Editor Sheldon Mayer replaced the name "Suprema" with "Wonder Woman", and the character made her debut in All Star Comics #8 (December 1941). The character next appeared in Sensation Comics #1 (January 1942), and six months later, Wonder Woman #1 debuted. Except for four months in 2006, the series has been in print ever since, and now appears bi-monthly. The stories were initially written by Marston and illustrated by newspaper artist Harry Peter. During his life Marston had written many articles and books on psychological topics, but his last six years of writing were devoted to his comics creation. Sheldon Mayer was an American comic book writer. ... For other uses, see Wonder Woman (disambiguation). ... This article is about the 1940s comic book series. ... Sensation Comics is the title of a comic book series published by DC Comics that ran for 109 issues between 1942 and 1952. ...


William Moulton Marston died of cancer on May 2, 1947 in Rye, New York. After his death, Elizabeth and Olive continued to live together until Olive's death in the late 1980s; Elizabeth died in 1993, aged 100. Cancer is a class of diseases or disorders characterized by uncontrolled division of cells and the ability of these to spread, either by direct growth into adjacent tissue through invasion, or by implantation into distant sites by metastasis (where cancer cells are transported through the bloodstream or lymphatic system). ... is the 122nd day of the year (123rd in leap years) in the Gregorian calendar. ... Year 1947 (MCMXLVII) was a common year starting on Wednesday (link will display full 1947 calendar) of the Gregorian calendar. ... The Rye, NY City Seal. ... This article is about the state. ...


Themes

Marston's Wonder Woman is often cited as an early example of bondage themes entering popular culture: physical submission appears again and again throughout Marston's comics work, with Wonder Woman and her criminal opponents frequently being tied up or otherwise restrained, and her Amazonian friends engaging in frequent wrestling and bondage play (possibly based on Marston's earlier research studies on sorority initiations). These elements were softened by later writers of the series. Though Marston had described female nature as submissive, in his other writings and interviews he referred to submission to women as a noble and potentially world-saving practice, leading ideally to the establishment of a matriarchy, and did not shy away from the sexual implications of this: A model in bondage cuffs with a leg spreader In the context of BDSM, bondage involves people being tied up or otherwise restrained for pleasure. ... The Amazons (in Greek, ) were a mythical ancient nation of all-female warriors. ... While the term fraternity can be used to describe any number of social organizations, including the Lions Club and the Shriners, fraternities and sororities are most commonly known as social organizations of higher education students in the United States and Canada but there are fraternities in the whole world (for... Matriarchy is a term, which is applied to gynocentric form of society, in which the leading role is by the female and especially by the mothers of a community. ...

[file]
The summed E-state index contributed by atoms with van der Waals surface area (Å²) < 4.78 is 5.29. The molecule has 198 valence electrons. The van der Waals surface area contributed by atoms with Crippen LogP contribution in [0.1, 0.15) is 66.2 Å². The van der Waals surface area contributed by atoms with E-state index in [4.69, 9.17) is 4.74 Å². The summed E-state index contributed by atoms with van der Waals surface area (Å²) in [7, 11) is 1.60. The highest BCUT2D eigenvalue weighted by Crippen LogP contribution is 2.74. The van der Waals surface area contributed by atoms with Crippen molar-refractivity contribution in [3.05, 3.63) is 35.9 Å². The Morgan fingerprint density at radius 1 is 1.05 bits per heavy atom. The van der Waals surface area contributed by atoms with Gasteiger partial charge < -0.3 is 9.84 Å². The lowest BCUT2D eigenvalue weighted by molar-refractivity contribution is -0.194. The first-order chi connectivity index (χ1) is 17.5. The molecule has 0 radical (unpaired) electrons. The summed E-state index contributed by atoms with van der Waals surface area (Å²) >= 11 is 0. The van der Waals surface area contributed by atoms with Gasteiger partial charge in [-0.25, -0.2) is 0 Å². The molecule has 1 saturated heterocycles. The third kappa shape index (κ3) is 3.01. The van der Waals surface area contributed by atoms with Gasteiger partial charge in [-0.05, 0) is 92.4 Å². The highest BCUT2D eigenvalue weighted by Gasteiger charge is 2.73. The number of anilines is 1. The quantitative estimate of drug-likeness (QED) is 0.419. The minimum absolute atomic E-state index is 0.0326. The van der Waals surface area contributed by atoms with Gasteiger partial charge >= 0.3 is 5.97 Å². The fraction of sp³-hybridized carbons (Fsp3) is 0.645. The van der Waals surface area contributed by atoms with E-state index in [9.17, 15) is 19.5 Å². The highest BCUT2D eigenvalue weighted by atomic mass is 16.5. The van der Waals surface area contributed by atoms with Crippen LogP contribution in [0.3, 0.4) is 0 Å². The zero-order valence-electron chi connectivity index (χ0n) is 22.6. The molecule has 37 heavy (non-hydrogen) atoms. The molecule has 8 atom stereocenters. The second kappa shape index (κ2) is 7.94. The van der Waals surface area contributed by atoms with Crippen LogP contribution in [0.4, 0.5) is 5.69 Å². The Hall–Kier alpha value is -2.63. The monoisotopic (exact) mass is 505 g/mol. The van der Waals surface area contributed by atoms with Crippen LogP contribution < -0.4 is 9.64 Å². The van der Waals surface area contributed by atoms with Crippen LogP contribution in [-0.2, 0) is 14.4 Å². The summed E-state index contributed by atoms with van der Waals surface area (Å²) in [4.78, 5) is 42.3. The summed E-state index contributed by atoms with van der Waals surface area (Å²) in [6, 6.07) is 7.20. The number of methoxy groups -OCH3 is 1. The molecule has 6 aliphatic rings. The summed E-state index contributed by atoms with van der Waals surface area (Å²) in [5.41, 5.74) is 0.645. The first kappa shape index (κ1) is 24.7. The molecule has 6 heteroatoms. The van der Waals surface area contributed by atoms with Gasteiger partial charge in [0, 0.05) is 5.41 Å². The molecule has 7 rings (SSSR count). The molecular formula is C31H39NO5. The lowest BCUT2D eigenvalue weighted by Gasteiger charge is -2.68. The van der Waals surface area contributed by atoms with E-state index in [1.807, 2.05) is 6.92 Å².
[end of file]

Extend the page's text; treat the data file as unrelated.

"The only hope for peace is to teach people who are full of pep and unbound force to enjoy being bound ... Only when the control of self by others is more pleasant than the unbound assertion of self in human relationships can we hope for a stable, peaceful human society. ... Giving to others, being controlled by them, submitting to other people cannot possibly be enjoyable without a strong erotic element".[9]

About male readers, he later wrote: "Give them an alluring woman stronger than themselves to submit to, and they'll be proud to become her willing slaves!"[10]


Bibliography

Doctoral Dissertation: "Systolic blood pressure symptoms of deception and constituent mental states." (Harvard University, 1921) Harvard redirects here. ...


Books

  • (1999; originally published 1928) Emotions of Normal People. Taylor & Francis Ltd. ISBN 0-415-21076-3
  • (1930) Walter B. Pitkin & William M. Marston, The Art of Sound Pictures. New York: Appleton.
  • (1931) Integrative Psychology: A Study of Unit Response (with C. Daly King, and Elizabeth Holloway Marston).
  • (c. 1932) Venus with us; a tale of the Caesar. New York: Sears.
  • (1936) You can be popular. New York: Home Institute.
  • (1937) Try living. New York: Crowell.
  • (1938) The lie detector test. New York: Smith.
  • (1941) March on! Facing life with courage. New York: Doubleday, Doran.
  • (1943) F.F. Proctor, vaudeville pioneer (with J.H. Feller). New York: Smith.

Journal Articles Elizabeth Sadie Holloway Marston (February 20, 1893 – March 27, 1993) was an American psychologist who was a career woman at a time when it was difficult for women to be so. ...

  • (1917) "Systolic blood pressure symptoms of deception." Journal of Experimental Psychology, Vol 2(2), 117–163.
  • (1920) "Reaction time symptoms of deception." Journal of Experimental Psychology, 3, 72–87.
  • (1921) "Psychological Possibilities in the Deception Tests." Journal of Criminal Law & Criminology, 11, 551–570.
  • (1923) "Sex Characteristics of Systolic Blood Pressure Behavior." Journal of Experimental Psychology, 6, 387–419.
  • (1924) "Studies in Testimony." Journal of Criminal Law & Criminology, 15, 5–31.
  • (1924) "A Theory of Emotions and Affection Based Upon Systolic Blood Pressure Studies." American Journal of Psychology, 35, 469–506.
  • (1925) "Negative type reaction-time symptoms of deception." Psychological Review, 32, 241–247.
  • (1926) "The psychonic theory of consciousness." Journal of Abnormal and Social Psychology, 21, 161–169.
  • (1927) "Primary emotions." Psychological Review, 34, 336–363.
  • (1927) "Consciousness, motation, and emotion." Psyche, 29, 40–52.
  • (1927) "Primary colors and primary emotions." Psyche, 30, 4–33.
  • (1927) "Motor consciousness as a basis for emotion." Journal of Abnormal and Social Psychology, 22, 140-150.
  • (1928) "Materialism, vitalism and psychology." Psyche, 8, 15–34.